Ketogenic diet in a patient with congenital hyperinsulinism: a novel approach to prevent brain damageReport as inadecuate




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Orphanet Journal of Rare Diseases

, 10:120

First Online: 24 September 2015Received: 23 June 2015Accepted: 10 September 2015DOI: 10.1186-s13023-015-0342-6

Cite this article as: Maiorana, A., Manganozzi, L., Barbetti, F. et al. Orphanet J Rare Dis 2015 10: 120. doi:10.1186-s13023-015-0342-6

Abstract

BackgroundCongenital hyperinsulinism CHI is the most frequent cause of hypoglycemia in children. In addition to increased peripheral glucose utilization, dysregulated insulin secretion induces profound hypoglycemia and neuroglycopenia by inhibiting glycogenolysis, gluconeogenesis and lipolysis. This results in the shortage of all cerebral energy substrates glucose, lactate and ketones, and can lead to severe neurological sequelae. Patients with CHI unresponsive to medical treatment can be subjected to near-total pancreatectomy with increased risk of secondary diabetes. Ketogenic diet KD, by reproducing a fasting-like condition in which body fuel mainly derives from beta-oxidation, is intended to provide alternative cerebral substrates such ketone bodies. We took advantage of known protective effect of KD on neuronal damage associated with GLUT1 deficiency, a disorder of impaired glucose transport across the blood-brain barrier, and administered KD in a patient with drug-unresponsive CHI, with the aim of providing to neurons an energy source alternative to glucose.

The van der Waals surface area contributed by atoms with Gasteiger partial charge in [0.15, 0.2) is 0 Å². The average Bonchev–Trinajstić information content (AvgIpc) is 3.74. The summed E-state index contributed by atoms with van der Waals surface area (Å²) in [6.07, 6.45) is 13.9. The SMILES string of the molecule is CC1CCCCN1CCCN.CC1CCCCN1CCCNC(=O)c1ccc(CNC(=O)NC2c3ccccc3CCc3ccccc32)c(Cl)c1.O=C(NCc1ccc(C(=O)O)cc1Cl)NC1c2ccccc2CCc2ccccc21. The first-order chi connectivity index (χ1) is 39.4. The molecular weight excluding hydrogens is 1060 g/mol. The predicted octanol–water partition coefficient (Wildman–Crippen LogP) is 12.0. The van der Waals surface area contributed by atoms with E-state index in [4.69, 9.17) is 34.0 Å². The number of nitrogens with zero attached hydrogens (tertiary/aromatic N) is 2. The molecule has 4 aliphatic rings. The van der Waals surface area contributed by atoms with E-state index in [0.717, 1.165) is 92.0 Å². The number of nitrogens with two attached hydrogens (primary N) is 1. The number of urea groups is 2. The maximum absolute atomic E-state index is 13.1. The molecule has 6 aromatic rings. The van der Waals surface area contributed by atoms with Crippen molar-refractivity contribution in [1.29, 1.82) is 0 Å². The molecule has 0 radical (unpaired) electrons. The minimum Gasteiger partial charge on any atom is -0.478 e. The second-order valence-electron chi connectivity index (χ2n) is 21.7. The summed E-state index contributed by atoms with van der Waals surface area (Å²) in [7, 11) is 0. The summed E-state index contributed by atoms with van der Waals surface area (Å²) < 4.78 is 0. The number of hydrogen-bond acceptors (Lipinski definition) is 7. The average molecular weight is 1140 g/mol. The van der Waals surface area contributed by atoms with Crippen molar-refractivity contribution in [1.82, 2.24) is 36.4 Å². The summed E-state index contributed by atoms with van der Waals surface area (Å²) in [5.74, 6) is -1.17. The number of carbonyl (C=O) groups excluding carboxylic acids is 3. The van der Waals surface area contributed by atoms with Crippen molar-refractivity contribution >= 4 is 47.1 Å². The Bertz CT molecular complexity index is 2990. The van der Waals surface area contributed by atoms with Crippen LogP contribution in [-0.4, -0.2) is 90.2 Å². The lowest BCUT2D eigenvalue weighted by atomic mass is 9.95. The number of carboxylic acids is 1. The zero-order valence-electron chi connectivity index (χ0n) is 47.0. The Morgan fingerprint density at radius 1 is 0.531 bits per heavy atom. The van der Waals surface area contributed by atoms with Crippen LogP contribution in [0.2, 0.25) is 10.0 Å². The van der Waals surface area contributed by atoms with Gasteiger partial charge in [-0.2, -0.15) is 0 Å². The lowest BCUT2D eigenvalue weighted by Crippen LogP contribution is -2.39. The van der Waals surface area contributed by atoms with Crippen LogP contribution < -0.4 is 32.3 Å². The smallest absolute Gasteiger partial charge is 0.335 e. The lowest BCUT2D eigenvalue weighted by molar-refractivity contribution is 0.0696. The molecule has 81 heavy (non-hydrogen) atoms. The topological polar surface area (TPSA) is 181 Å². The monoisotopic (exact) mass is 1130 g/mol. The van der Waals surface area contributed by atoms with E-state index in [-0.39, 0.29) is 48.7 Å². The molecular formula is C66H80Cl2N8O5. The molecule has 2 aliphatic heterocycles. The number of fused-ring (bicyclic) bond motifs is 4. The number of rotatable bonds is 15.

MethodsA child with drug-resistant, long-standing CHI caused by a spontaneous GCK activating mutation p.Val455Met suffered from epilepsy and showed neurodevelopmental abnormalities. After attempting various therapeutic regimes without success, near-total pancreatectomy was suggested to parents, who asked for other options. Therefore, we proposed KD in combination with insulin-suppressing drugs.

ResultsWe administered KD for 2 years. Soon after the first six months, the patient was free of epileptic crises, presented normalization of EEG, and showed a marked recover in psychological development and quality of life.

ConclusionsKD could represent an effective treatment to support brain function in selected cases of CHI.

KeywordsCongenital hyperinsulinism Ketogenic diet Hypoglycemia Epilepsy Neurodevelopment AbbreviationsCHICongenital hyperinsulinism

KDKetogenic diet

GCKGlucokinase

GLUT1Glucose transporter 1

EEGElectroencephalography

FFAFree fatty acids

ROSRadical oxygen species

CNSCentral nervous system

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Author: Arianna Maiorana - Lucilla Manganozzi - Fabrizio Barbetti - Silvia Bernabei - Giorgia Gallo - Raffaella Cusmai - Stefania C

Source: https://link.springer.com/







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